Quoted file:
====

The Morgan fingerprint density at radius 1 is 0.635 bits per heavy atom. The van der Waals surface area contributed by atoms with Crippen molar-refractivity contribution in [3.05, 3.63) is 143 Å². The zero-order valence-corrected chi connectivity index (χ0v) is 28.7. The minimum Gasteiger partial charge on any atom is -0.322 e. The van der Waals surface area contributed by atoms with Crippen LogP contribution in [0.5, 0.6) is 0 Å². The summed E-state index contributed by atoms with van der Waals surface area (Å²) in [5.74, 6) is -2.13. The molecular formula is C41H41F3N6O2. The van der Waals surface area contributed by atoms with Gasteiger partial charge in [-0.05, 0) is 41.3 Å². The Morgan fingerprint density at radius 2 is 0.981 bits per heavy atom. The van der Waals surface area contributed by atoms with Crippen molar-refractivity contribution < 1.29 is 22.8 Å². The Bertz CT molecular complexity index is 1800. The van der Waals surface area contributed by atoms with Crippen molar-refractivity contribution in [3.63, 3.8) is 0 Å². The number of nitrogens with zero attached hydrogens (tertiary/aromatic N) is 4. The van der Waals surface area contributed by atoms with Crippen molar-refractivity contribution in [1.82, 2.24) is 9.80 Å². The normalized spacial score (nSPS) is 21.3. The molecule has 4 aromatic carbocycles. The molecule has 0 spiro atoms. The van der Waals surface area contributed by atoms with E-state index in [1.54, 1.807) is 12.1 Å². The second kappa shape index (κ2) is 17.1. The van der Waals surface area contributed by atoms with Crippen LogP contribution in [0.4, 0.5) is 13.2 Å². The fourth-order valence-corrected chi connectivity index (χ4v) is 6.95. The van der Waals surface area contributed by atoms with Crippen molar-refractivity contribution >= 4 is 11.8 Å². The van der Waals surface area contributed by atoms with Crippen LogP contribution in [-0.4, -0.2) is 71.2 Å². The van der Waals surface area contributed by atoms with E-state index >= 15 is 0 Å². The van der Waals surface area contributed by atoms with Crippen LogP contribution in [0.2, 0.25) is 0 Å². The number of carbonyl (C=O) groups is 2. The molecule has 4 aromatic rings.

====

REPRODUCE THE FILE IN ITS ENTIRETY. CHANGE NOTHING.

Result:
The Morgan fingerprint density at radius 1 is 0.635 bits per heavy atom. The van der Waals surface area contributed by atoms with Crippen molar-refractivity contribution in [3.05, 3.63) is 143 Å². The zero-order valence-corrected chi connectivity index (χ0v) is 28.7. The minimum Gasteiger partial charge on any atom is -0.322 e. The van der Waals surface area contributed by atoms with Crippen LogP contribution in [0.5, 0.6) is 0 Å². The summed E-state index contributed by atoms with van der Waals surface area (Å²) in [5.74, 6) is -2.13. The molecular formula is C41H41F3N6O2. The van der Waals surface area contributed by atoms with Gasteiger partial charge in [-0.05, 0) is 41.3 Å². The Morgan fingerprint density at radius 2 is 0.981 bits per heavy atom. The van der Waals surface area contributed by atoms with Crippen molar-refractivity contribution < 1.29 is 22.8 Å². The Bertz CT molecular complexity index is 1800. The van der Waals surface area contributed by atoms with Crippen molar-refractivity contribution in [3.63, 3.8) is 0 Å². The number of nitrogens with zero attached hydrogens (tertiary/aromatic N) is 4. The van der Waals surface area contributed by atoms with Crippen molar-refractivity contribution in [1.82, 2.24) is 9.80 Å². The normalized spacial score (nSPS) is 21.3. The molecule has 4 aromatic carbocycles. The molecule has 0 spiro atoms. The van der Waals surface area contributed by atoms with E-state index in [1.54, 1.807) is 12.1 Å². The second kappa shape index (κ2) is 17.1. The van der Waals surface area contributed by atoms with Crippen LogP contribution in [0.4, 0.5) is 13.2 Å². The fourth-order valence-corrected chi connectivity index (χ4v) is 6.95. The van der Waals surface area contributed by atoms with Crippen molar-refractivity contribution >= 4 is 11.8 Å². The van der Waals surface area contributed by atoms with Crippen LogP contribution in [-0.4, -0.2) is 71.2 Å². The van der Waals surface area contributed by atoms with E-state index >= 15 is 0 Å². The van der Waals surface area contributed by atoms with Crippen LogP contribution in [0.2, 0.25) is 0 Å². The number of carbonyl (C=O) groups is 2. The molecule has 4 aromatic rings.